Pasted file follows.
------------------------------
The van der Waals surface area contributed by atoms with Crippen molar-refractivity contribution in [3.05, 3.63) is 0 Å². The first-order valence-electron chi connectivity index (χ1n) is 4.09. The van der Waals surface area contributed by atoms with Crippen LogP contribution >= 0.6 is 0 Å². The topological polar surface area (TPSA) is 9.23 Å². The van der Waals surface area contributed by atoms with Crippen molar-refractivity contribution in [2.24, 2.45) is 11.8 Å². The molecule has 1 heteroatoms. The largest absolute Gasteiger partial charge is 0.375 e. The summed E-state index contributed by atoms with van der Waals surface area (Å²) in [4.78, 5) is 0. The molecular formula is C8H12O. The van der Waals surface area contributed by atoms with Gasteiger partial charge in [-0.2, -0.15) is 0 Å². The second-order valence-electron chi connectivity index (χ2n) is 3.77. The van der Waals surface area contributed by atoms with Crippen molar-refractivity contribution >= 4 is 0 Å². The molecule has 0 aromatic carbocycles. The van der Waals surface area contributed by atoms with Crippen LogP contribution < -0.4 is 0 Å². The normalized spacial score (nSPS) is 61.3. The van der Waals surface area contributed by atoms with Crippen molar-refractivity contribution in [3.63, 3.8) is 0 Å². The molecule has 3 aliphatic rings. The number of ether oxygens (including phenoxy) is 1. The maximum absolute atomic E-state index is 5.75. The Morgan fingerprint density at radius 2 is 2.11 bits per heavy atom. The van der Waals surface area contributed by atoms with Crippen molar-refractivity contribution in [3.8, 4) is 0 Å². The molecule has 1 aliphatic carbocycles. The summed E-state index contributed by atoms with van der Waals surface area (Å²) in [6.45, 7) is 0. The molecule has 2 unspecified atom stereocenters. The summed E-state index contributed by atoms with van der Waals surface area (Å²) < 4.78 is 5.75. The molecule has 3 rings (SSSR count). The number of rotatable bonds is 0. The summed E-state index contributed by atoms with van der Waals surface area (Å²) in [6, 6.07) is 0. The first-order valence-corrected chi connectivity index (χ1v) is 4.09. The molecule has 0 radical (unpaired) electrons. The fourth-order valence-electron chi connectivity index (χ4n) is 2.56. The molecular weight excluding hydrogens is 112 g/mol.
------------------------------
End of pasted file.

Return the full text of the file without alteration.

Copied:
The van der Waals surface area contributed by atoms with Crippen molar-refractivity contribution in [3.05, 3.63) is 0 Å². The first-order valence-electron chi connectivity index (χ1n) is 4.09. The van der Waals surface area contributed by atoms with Crippen LogP contribution >= 0.6 is 0 Å². The topological polar surface area (TPSA) is 9.23 Å². The van der Waals surface area contributed by atoms with Crippen molar-refractivity contribution in [2.24, 2.45) is 11.8 Å². The molecule has 1 heteroatoms. The largest absolute Gasteiger partial charge is 0.375 e. The summed E-state index contributed by atoms with van der Waals surface area (Å²) in [4.78, 5) is 0. The molecular formula is C8H12O. The van der Waals surface area contributed by atoms with Gasteiger partial charge in [-0.2, -0.15) is 0 Å². The second-order valence-electron chi connectivity index (χ2n) is 3.77. The van der Waals surface area contributed by atoms with Crippen molar-refractivity contribution >= 4 is 0 Å². The molecule has 0 aromatic carbocycles. The van der Waals surface area contributed by atoms with Crippen LogP contribution < -0.4 is 0 Å². The normalized spacial score (nSPS) is 61.3. The van der Waals surface area contributed by atoms with Crippen molar-refractivity contribution in [3.63, 3.8) is 0 Å². The molecule has 3 aliphatic rings. The number of ether oxygens (including phenoxy) is 1. The maximum absolute atomic E-state index is 5.75. The Morgan fingerprint density at radius 2 is 2.11 bits per heavy atom. The van der Waals surface area contributed by atoms with Crippen molar-refractivity contribution in [3.8, 4) is 0 Å². The molecule has 1 aliphatic carbocycles. The summed E-state index contributed by atoms with van der Waals surface area (Å²) in [6.45, 7) is 0. The molecule has 2 unspecified atom stereocenters. The summed E-state index contributed by atoms with van der Waals surface area (Å²) < 4.78 is 5.75. The molecule has 3 rings (SSSR count). The number of rotatable bonds is 0. The summed E-state index contributed by atoms with van der Waals surface area (Å²) in [6, 6.07) is 0. The first-order valence-corrected chi connectivity index (χ1v) is 4.09. The molecule has 0 radical (unpaired) electrons. The fourth-order valence-electron chi connectivity index (χ4n) is 2.56. The molecular weight excluding hydrogens is 112 g/mol.